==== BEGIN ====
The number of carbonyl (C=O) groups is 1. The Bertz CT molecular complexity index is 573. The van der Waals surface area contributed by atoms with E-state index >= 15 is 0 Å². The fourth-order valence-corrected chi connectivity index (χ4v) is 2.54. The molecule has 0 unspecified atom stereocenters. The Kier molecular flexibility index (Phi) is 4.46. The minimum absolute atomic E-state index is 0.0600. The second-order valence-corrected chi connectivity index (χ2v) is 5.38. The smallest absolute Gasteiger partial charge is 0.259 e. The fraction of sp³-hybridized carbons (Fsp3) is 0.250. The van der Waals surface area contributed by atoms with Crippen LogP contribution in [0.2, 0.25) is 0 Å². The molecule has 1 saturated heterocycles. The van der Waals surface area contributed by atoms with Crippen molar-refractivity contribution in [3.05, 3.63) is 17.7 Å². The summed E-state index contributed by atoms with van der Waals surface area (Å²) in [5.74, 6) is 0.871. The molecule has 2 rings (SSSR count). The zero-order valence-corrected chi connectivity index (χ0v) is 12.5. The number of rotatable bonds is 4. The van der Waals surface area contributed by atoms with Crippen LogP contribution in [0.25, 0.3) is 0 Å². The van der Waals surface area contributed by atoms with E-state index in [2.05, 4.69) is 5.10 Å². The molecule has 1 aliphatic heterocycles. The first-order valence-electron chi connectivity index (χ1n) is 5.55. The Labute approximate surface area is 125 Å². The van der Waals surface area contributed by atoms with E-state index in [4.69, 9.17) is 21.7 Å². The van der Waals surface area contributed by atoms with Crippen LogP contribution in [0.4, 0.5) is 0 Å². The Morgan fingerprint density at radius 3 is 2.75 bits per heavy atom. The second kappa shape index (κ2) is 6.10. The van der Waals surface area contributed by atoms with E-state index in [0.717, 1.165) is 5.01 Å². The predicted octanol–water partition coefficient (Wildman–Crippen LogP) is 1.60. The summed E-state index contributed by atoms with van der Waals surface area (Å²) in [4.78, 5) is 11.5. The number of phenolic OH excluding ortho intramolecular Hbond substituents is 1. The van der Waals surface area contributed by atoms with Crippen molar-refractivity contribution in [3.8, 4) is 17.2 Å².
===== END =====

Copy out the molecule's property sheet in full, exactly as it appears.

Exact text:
The number of carbonyl (C=O) groups is 1. The Bertz CT molecular complexity index is 573. The van der Waals surface area contributed by atoms with E-state index >= 15 is 0 Å². The fourth-order valence-corrected chi connectivity index (χ4v) is 2.54. The molecule has 0 unspecified atom stereocenters. The Kier molecular flexibility index (Phi) is 4.46. The minimum absolute atomic E-state index is 0.0600. The second-order valence-corrected chi connectivity index (χ2v) is 5.38. The smallest absolute Gasteiger partial charge is 0.259 e. The fraction of sp³-hybridized carbons (Fsp3) is 0.250. The van der Waals surface area contributed by atoms with Crippen LogP contribution in [0.2, 0.25) is 0 Å². The molecule has 1 saturated heterocycles. The van der Waals surface area contributed by atoms with Crippen molar-refractivity contribution in [3.05, 3.63) is 17.7 Å². The summed E-state index contributed by atoms with van der Waals surface area (Å²) in [5.74, 6) is 0.871. The molecule has 2 rings (SSSR count). The zero-order valence-corrected chi connectivity index (χ0v) is 12.5. The number of rotatable bonds is 4. The van der Waals surface area contributed by atoms with Crippen LogP contribution in [0.25, 0.3) is 0 Å². The van der Waals surface area contributed by atoms with E-state index in [2.05, 4.69) is 5.10 Å². The molecule has 1 aliphatic heterocycles. The first-order valence-electron chi connectivity index (χ1n) is 5.55. The Labute approximate surface area is 125 Å². The van der Waals surface area contributed by atoms with E-state index in [4.69, 9.17) is 21.7 Å². The van der Waals surface area contributed by atoms with Crippen LogP contribution in [0.4, 0.5) is 0 Å². The Morgan fingerprint density at radius 3 is 2.75 bits per heavy atom. The second kappa shape index (κ2) is 6.10. The van der Waals surface area contributed by atoms with E-state index in [0.717, 1.165) is 5.01 Å². The predicted octanol–water partition coefficient (Wildman–Crippen LogP) is 1.60. The summed E-state index contributed by atoms with van der Waals surface area (Å²) in [4.78, 5) is 11.5. The number of phenolic OH excluding ortho intramolecular Hbond substituents is 1. The van der Waals surface area contributed by atoms with Crippen molar-refractivity contribution in [3.8, 4) is 17.2 Å².